It then gets embedded into the binary and is usable as-is with no decoding step: https://github.com/BurntSushi/bstr/blob/master/src/unicode/fsm/word_break_fwd.rs

                                        There’s almost certainly some optimizations one can perform on typical text that will speed things up dramatically compared to just naively running the DFA as-is. But that isn’t really a problem I’ve deeply investigated to be honest.

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                                    It was a bit disappointing that they had to reach for non-standard extensions to get even somewhat acceptable performance.

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                                      It doesn’t, though. The only extension that’s used (BangPatterns) isn’t used in the final version. And that’s as „standard“ an extension as you’ll find, and easily replicated by using the seq function instead to force evaluation.

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                                        It is used, along with other extensions. Unless dependencies don’t count.

                                        Edit: the reason this type of article tends to disappoint me is that high-performance Haskell often seems to require (directly or indirectly) GHC-specific knowledge and extensions and idioms that results in a language and a code that is quite different from the elegant, easy to understand language/code that is used in Haskell marketing. At that point, I’d rather implement the critical bits in Rust or Zig or whatever, where I can write idiomatic code that performs well, and then expose that to Haskell.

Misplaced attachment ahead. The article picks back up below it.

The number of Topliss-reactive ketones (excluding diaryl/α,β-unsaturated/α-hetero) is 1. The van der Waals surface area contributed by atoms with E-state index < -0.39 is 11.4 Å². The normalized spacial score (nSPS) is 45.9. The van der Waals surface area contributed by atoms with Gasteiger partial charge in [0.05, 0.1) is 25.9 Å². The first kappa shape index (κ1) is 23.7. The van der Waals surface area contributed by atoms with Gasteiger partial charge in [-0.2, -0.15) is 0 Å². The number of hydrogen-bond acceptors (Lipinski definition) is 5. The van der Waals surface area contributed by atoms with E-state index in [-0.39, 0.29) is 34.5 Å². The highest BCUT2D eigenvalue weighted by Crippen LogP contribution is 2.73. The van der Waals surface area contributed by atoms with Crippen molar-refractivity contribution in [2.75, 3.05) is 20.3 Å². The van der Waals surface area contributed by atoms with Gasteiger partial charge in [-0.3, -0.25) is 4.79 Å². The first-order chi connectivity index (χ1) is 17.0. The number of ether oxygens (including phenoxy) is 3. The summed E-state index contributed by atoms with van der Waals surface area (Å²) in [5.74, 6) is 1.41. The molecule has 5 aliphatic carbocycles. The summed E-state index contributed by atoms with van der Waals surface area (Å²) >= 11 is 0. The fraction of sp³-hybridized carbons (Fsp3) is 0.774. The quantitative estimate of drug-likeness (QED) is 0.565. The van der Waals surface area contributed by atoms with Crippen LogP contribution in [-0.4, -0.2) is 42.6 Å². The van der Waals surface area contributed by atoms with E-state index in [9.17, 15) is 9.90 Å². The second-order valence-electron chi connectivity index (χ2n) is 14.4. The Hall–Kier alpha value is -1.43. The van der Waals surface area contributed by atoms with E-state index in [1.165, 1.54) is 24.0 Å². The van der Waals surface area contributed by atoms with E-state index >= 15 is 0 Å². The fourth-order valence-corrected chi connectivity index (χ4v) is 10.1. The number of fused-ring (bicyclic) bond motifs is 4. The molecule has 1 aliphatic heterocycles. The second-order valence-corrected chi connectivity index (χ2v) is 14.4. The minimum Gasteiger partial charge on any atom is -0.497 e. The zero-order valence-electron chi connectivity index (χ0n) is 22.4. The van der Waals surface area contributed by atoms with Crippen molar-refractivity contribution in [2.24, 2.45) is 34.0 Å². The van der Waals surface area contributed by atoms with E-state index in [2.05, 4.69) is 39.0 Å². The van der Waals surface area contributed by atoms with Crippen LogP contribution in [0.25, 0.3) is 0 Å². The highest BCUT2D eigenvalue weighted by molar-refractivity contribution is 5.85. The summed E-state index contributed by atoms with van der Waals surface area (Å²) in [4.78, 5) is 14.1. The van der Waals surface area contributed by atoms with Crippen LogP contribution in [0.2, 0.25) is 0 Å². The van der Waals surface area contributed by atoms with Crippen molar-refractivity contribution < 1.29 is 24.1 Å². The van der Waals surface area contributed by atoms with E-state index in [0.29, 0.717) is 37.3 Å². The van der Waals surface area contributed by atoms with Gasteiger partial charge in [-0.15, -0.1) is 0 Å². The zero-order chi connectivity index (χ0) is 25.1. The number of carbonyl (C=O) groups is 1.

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                                          Shrug, BangPatterns being an extension instead of part of the language is just because the language has a (rather old) standard and a mechanism for extensions.

                                          Please elaborate on those other extensions. What is being used here?

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                                            high-performance Haskell often seems to require (directly or indirectly) GHC-specific knowledge and extensions and idioms that results in a language and a code that is quite different from the elegant, easy to understand language/code that is used in Haskell marketing.

                                            It was the same with Lisp when I read its optimization articles. I think it’s a hint that the idioms are fundamentally trading against performance for other benefits. Which is fine. It does hint, though, that one could make a Lisp or Haskell that had good performance by starting more bottom-up looking at and embedding whatever that requires.